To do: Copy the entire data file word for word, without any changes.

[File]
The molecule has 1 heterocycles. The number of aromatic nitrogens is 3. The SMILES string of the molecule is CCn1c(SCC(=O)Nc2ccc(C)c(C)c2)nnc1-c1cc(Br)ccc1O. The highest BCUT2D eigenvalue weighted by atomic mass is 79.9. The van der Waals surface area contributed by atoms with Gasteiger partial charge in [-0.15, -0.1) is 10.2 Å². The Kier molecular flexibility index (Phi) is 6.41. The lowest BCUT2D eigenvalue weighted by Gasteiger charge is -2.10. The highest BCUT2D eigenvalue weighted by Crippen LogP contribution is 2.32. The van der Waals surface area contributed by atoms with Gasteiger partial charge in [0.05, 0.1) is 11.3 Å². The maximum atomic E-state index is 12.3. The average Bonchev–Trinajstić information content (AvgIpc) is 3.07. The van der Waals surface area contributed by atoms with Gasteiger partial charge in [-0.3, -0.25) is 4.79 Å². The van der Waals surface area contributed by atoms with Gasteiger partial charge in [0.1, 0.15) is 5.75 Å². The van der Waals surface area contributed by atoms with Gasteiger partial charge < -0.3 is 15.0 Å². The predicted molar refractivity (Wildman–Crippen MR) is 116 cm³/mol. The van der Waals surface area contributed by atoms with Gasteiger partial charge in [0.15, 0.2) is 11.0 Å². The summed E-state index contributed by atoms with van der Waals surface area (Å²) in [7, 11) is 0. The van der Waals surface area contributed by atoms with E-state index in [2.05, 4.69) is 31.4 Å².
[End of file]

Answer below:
The molecule has 1 heterocycles. The number of aromatic nitrogens is 3. The SMILES string of the molecule is CCn1c(SCC(=O)Nc2ccc(C)c(C)c2)nnc1-c1cc(Br)ccc1O. The highest BCUT2D eigenvalue weighted by atomic mass is 79.9. The van der Waals surface area contributed by atoms with Gasteiger partial charge in [-0.15, -0.1) is 10.2 Å². The Kier molecular flexibility index (Phi) is 6.41. The lowest BCUT2D eigenvalue weighted by Gasteiger charge is -2.10. The highest BCUT2D eigenvalue weighted by Crippen LogP contribution is 2.32. The van der Waals surface area contributed by atoms with Gasteiger partial charge in [0.05, 0.1) is 11.3 Å². The maximum atomic E-state index is 12.3. The average Bonchev–Trinajstić information content (AvgIpc) is 3.07. The van der Waals surface area contributed by atoms with Gasteiger partial charge in [-0.3, -0.25) is 4.79 Å². The van der Waals surface area contributed by atoms with Gasteiger partial charge in [0.1, 0.15) is 5.75 Å². The van der Waals surface area contributed by atoms with Gasteiger partial charge < -0.3 is 15.0 Å². The predicted molar refractivity (Wildman–Crippen MR) is 116 cm³/mol. The van der Waals surface area contributed by atoms with Gasteiger partial charge in [0.15, 0.2) is 11.0 Å². The summed E-state index contributed by atoms with van der Waals surface area (Å²) in [7, 11) is 0. The van der Waals surface area contributed by atoms with E-state index in [2.05, 4.69) is 31.4 Å².